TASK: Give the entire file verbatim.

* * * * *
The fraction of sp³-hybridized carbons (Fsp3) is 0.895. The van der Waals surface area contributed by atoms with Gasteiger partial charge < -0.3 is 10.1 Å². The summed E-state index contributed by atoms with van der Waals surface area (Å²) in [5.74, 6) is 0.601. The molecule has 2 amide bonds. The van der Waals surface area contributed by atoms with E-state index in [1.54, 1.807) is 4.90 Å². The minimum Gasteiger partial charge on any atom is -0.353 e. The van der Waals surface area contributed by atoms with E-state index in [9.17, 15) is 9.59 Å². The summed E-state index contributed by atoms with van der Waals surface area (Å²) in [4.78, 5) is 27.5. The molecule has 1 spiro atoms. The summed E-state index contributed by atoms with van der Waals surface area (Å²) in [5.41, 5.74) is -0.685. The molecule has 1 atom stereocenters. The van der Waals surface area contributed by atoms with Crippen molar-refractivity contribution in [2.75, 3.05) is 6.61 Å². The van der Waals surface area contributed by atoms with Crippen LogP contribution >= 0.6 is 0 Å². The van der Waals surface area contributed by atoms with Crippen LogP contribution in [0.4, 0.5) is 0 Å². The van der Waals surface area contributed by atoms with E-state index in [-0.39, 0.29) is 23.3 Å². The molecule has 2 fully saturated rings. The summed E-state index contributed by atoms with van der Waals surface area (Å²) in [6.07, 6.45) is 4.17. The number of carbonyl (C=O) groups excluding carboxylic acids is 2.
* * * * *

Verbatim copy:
The fraction of sp³-hybridized carbons (Fsp3) is 0.895. The van der Waals surface area contributed by atoms with Gasteiger partial charge < -0.3 is 10.1 Å². The summed E-state index contributed by atoms with van der Waals surface area (Å²) in [5.74, 6) is 0.601. The molecule has 2 amide bonds. The van der Waals surface area contributed by atoms with E-state index in [1.54, 1.807) is 4.90 Å². The minimum Gasteiger partial charge on any atom is -0.353 e. The van der Waals surface area contributed by atoms with E-state index in [9.17, 15) is 9.59 Å². The summed E-state index contributed by atoms with van der Waals surface area (Å²) in [4.78, 5) is 27.5. The molecule has 1 spiro atoms. The summed E-state index contributed by atoms with van der Waals surface area (Å²) in [5.41, 5.74) is -0.685. The molecule has 1 atom stereocenters. The van der Waals surface area contributed by atoms with Crippen molar-refractivity contribution in [2.75, 3.05) is 6.61 Å². The van der Waals surface area contributed by atoms with Crippen LogP contribution >= 0.6 is 0 Å². The van der Waals surface area contributed by atoms with Crippen LogP contribution in [0.4, 0.5) is 0 Å². The van der Waals surface area contributed by atoms with E-state index in [-0.39, 0.29) is 23.3 Å². The molecule has 2 fully saturated rings. The summed E-state index contributed by atoms with van der Waals surface area (Å²) in [6.07, 6.45) is 4.17. The number of carbonyl (C=O) groups excluding carboxylic acids is 2.